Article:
Picking a single mic to help get your podcast off of the ground is no small feat.
Not only do you need to know what exactly you are looking for in a good piece of equipment, but you also need to know how to sift through the extensive catalog of high-quality options that are available to you.
Not a small feat, that’s for sure.
This is especially the case if you are new to recording software in general, where many of the features and stats that many products proudly wear in their description seem like technobabble straight out of Star Trek.
Fortunately, we can help explain some of these factors to you, as well as help narrow down your choices, by showing you two popular microphones and comparing them to each other.
Not only will you know a little more about these items, but you may also be able to see what qualities you are looking for in your product hunting.
Here, we are going to take a look at the Samson Q2U microphone, and the Audio Technica ATR2100.
Starting off this guide is the Samson Q2U.
Folks who have already dabbled in searching for the best microphone with great sound quality, or who have been around audio equipment-oriented friends, will know that Samson produces models as part of their line of products, with the Q line being one of the most successful.
And, among those most successful products, the Q2U is one of the most popular.
The Q2U is prized for its ability to drown out background noises from an audio recording, and to give a recorded voice the clarity that it needs to come across as smoothly as possible.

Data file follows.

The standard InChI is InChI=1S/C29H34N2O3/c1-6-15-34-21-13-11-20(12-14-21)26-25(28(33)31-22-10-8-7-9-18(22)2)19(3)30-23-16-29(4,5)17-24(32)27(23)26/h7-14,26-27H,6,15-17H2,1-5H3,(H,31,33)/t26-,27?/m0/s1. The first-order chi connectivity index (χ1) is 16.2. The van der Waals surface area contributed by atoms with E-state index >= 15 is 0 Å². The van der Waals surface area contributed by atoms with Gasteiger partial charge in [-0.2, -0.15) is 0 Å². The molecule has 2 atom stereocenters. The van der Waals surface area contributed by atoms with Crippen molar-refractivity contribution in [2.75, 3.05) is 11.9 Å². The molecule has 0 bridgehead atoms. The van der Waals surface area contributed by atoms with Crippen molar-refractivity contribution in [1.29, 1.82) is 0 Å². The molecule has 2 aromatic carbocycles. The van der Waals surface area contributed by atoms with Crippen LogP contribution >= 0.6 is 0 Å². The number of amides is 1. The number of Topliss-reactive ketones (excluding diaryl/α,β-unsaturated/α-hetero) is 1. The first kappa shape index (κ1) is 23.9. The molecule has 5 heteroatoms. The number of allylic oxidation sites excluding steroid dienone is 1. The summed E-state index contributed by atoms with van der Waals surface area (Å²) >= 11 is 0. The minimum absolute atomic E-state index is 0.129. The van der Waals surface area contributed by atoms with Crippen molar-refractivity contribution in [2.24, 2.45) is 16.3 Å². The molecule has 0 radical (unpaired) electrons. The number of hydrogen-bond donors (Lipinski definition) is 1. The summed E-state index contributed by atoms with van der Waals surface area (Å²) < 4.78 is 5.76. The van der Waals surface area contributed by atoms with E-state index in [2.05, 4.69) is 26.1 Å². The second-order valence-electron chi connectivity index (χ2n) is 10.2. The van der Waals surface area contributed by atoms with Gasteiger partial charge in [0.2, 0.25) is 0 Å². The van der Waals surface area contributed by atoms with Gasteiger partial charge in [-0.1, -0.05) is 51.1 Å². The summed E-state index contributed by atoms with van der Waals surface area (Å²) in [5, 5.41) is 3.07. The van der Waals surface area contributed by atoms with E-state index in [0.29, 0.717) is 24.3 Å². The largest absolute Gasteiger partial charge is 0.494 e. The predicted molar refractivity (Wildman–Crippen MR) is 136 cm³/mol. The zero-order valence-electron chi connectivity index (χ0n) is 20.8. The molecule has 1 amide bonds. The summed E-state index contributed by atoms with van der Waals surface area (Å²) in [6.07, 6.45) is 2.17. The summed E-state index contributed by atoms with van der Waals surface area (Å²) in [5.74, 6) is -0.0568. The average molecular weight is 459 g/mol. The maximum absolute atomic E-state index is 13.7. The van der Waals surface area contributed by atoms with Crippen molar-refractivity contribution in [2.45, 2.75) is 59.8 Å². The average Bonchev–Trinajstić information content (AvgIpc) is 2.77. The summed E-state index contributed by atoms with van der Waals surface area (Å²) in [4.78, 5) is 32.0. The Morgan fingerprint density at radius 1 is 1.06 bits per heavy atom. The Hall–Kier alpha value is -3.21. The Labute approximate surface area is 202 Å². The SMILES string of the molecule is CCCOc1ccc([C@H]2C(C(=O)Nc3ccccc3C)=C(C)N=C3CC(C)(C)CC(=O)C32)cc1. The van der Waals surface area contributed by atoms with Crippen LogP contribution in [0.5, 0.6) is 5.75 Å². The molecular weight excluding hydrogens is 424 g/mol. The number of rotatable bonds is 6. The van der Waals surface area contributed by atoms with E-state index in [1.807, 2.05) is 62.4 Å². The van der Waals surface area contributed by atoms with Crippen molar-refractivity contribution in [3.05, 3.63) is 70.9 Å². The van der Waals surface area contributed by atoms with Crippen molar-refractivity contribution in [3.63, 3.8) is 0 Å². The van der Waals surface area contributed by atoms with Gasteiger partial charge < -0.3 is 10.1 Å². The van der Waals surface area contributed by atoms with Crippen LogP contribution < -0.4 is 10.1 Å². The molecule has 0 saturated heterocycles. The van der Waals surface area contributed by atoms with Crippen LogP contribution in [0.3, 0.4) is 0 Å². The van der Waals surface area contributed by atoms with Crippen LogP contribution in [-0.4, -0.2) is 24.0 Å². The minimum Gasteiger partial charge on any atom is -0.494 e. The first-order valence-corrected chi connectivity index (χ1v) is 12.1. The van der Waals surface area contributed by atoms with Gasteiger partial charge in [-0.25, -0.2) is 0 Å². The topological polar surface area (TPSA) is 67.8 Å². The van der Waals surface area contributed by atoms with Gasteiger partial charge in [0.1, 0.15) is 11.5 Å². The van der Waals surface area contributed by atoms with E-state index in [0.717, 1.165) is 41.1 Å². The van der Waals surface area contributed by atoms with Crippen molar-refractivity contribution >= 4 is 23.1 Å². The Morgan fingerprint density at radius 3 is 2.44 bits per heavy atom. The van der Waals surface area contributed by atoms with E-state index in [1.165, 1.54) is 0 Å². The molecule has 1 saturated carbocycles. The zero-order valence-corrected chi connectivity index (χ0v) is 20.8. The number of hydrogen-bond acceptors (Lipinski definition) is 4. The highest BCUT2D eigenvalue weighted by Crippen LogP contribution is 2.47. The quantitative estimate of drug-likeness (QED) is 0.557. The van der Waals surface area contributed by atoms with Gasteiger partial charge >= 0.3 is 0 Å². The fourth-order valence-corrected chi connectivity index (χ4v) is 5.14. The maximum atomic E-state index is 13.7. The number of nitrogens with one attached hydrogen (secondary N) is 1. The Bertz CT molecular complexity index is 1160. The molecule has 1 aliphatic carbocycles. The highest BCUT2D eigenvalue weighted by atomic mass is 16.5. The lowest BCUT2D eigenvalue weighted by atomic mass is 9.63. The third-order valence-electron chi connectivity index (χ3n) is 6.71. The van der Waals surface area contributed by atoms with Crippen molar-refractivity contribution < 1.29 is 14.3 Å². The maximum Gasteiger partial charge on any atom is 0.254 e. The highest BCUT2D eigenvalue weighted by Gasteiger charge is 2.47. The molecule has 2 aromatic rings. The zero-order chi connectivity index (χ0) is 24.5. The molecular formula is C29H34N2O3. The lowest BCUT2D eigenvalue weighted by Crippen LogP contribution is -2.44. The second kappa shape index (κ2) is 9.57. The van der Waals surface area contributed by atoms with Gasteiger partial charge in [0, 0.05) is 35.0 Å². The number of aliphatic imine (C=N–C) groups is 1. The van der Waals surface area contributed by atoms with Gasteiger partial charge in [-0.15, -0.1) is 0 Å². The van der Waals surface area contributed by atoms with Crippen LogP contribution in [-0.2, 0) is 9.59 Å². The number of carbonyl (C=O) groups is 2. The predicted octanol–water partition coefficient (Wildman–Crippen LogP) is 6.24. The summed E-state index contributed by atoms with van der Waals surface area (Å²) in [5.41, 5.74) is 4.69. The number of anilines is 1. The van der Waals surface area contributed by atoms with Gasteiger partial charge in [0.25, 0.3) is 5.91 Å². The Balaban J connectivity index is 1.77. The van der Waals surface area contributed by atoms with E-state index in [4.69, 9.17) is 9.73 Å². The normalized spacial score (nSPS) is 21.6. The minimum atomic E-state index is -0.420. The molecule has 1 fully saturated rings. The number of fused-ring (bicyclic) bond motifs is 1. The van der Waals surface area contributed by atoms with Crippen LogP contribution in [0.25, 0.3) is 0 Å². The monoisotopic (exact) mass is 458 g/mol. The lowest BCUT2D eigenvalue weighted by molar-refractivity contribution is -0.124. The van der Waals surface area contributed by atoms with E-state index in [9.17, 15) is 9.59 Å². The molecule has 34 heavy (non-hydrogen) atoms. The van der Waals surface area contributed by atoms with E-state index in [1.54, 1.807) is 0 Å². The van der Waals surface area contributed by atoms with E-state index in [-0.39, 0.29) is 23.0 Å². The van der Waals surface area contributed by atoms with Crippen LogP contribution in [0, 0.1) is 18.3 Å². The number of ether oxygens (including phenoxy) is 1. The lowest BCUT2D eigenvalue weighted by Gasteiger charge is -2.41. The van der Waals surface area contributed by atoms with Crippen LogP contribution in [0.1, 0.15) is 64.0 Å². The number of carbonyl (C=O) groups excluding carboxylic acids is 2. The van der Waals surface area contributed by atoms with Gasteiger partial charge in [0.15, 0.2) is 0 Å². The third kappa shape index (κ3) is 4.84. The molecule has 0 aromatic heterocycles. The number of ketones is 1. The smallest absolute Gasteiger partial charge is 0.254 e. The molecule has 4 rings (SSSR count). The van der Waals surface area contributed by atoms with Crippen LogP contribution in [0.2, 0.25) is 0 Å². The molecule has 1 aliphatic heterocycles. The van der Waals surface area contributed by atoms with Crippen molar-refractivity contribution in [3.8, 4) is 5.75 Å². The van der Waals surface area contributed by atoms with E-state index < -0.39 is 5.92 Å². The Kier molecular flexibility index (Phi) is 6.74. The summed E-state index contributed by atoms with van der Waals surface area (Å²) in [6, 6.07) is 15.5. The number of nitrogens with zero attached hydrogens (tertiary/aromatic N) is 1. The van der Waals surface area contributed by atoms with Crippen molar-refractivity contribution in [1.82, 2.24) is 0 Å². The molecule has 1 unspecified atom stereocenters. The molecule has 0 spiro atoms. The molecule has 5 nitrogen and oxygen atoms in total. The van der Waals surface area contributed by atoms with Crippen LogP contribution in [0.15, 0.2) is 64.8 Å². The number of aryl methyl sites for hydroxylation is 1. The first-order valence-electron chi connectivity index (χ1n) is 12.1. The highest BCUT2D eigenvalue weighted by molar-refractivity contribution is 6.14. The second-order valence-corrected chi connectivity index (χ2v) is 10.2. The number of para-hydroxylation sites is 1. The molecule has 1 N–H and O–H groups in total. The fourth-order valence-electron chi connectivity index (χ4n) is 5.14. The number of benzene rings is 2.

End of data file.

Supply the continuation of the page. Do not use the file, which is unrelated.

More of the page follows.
This makes it a perfect mic to use both in a home studio, where the sounds of home life might interrupt a good take, or in a crowded hall or stadium, where background noise and feedback can be a real issue for performers.
The Samson Q2U has up down buttons that make it easy to adjust the microphone’s gain level with a single touch. It also has a switchable polar pattern option, giving you control over the type of sound you’re capturing. The Q2U is designed to be used in any situation and can easily handle loud sources without distortion.
Add to that a comfortable handheld chassis, and you have a product that is perfect for holding and using for long periods, both at a desk or on stage.
With user-friendly features like this, it’s not hard to see why the Samson Q2U has stayed popular for over 17 years since it was first released in 2006.
Even if you have never picked up a microphone before, there is a decent chance that you have at least heard the brand name Audio Technica being dropped in conversations around microphones and audio equipment.
Audio Technica is a respected name in the business, with many of their products being simple to use, but having plenty of versatility for different settings that they can be used in.
Take the ATR2100, for example. At a first glance, this microphone looks like a typical handheld model.
However, once you start to use it for different purposes, you start to see just how much use you can get out of this humble little piece of equipment.
For one thing, the microphone has input compatibility with both USB and XLR cables, meaning that this mic can be used with traditional audio interface equipment, as well as through recording systems used for laptops and other computer devices.
Using the XLR cable connection, you can use the ATR2100 to record music or other sounds with a variety of sound cards and sound recording software.